What it Means to be RAW

2022-Aug-23 -> from the this-is-not-what-it-seems department Tags: roleplaying dnd worldbuilding 

RAW is an acronym frequently used in tabletop role playing games that means “Rules as Written”. It describes any rules for a game, as they are written in a rule book or manual. This is how most people start with tabletop role playing games. You pick up a player’s handbook, read through the rules (or at least part of them) and then get a group of friends together, make characters, and play.

This is where things get murky, though. Almost nobody plays these games one hundred percent RAW. Groups are filled with little quirks or modifications to the rules. Game masters tweak the rules to their liking, or fill things in when RAW has a gap. The truth is, because of the frequent use of house rules in these types of games, almost nobody plays them RAW.

Admittedly, I’m a bit of a rules lawyer. I’m the type of game master who leans heavily on RAW. I find that the more I stray from RAW, the greater the chance that I’m potentially going to make the wrong call or a controversial call on a rule while playing. I like to be fair with my players, and the goal, first and foremost, is to have fun. Consistent rules means that player expectations get met, and it’s rare that somebody is unhappy to see a rule as written in a book.

Lately though, there’s been a trend. I’ve seen heavy criticism against game publishers who don’t fully flesh out every nook and cranny of their rules system so that every possible situation can be handled. I think this is unrealistic and has the chance to make things un-fun very quickly. Too many rules in a game makes things overly complex. It means players spend more time hunting through rule books trying to find just the right rule to handle a specific situation than actually playing the game.

The goal is to have fun, after all.

I think if a publisher can give a framework for a system, and fill in some of the details, or give examples, it leaves a lot of flexibility open to the game master to decide how to handle things. So long as the game master doesn’t have to basically invent the whole rule system themselves, I think this makes for a decent system. Give the high-level overview of the rules, and enough detail to run a smooth game without getting mired in the details. Then let the game masters fill in the rest. In my experience, that’s what good game masters do anyway.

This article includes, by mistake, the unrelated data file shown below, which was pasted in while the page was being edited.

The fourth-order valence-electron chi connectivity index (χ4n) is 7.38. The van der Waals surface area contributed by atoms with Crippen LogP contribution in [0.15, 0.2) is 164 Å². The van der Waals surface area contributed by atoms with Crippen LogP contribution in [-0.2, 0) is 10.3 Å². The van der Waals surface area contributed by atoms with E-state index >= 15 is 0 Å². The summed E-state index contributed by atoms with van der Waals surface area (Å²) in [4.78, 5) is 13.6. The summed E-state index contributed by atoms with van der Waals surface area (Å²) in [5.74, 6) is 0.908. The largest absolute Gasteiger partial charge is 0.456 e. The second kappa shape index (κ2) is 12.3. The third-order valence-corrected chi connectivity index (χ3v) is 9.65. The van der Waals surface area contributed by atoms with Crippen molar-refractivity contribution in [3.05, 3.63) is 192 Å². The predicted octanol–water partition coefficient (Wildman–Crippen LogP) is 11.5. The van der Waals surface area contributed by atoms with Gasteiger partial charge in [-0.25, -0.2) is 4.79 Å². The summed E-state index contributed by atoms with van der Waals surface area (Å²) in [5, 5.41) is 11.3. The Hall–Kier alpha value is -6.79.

As a player, trying to insist that every game master adhere strictly to the rules as written can lead to arguments, and potentially robs the game of its fun. Most tabletop systems specify that it’s ultimately up to the game master to decide what rules they do and don’t follow, and many systems offer optional rules that game masters can choose to use. It’s about flexibility, because not every player and game master experiences the game in the same way.

One of the first questions I ask game masters when I join their group is: are there any house rules I should know about? I don’t like surprises, and finding this out up front means that I can be comfortable when I want to try something, or use a specific attack or ability, and won’t get blindsided by a house rule that could derail my attempt to play my character the way I want to play them.

Ultimately, players and game masters find a balance. Some groups are very strict with RAW, and others are very loose. Making sure your players have appropriate expectations means fewer surprises during game play, and less potential for hurt feelings when things inevitably don’t go their way. The dice are sometimes cruel.

Always remember: no matter what, the goal is to have fun, and if you’re a game master, to make sure your players are having fun. Whether you follow RAW, or make it up as you go, I hope all of your die rolls end up in your favor.

Thanks for reading!

I'm always interested in hearing what you have to say. Contact Me, I'd love to hear from you.

Don't forget to join in on the conversation in the comments section below.

0 Comment,

Growing Up

2017-Sep-15 -> from the it-had-to-happen-eventually department Tags: personal writing 

This was going to be a very different post, but I'm not sure I'm ready to post anything like that just yet.

As a writer, I hold myself accountable for the work I do (or fail to do), but honestly, I haven't been doing that lately. Loads of people know that I write. Not everybody knows the honest status of my current projects.

Them: "How's the writing going?"

Me: "Oh it's fine. I'm getting through it."

Lies. I'm not getting through it. I've been having a lot of trouble focusing on writing, and part of it is just the nature of how my mind works. It likes to focus on one thing at a time. The sad curse of it is that it doesn't always focus on one thing to completion. Sometimes it gets distracted and decides it wants to focus on something else for a while.

I hate that.

What it means is this: all I can focus on is what my brain tells me it wants to focus on. Sometimes it's card games, sometimes it's a particular video game, and sometimes it's writing. But lately, it's been mostly not writing.

I have to work hard to stay focused on things that aren't what my mind wants to focus on. Everything is a distraction. Everything else becomes more interesting than what I'm choosing to work on, and then that's not interesting any more either, until I get back to what my mind wants to do. It's a genuine struggle.

So there hasn't been much from me lately.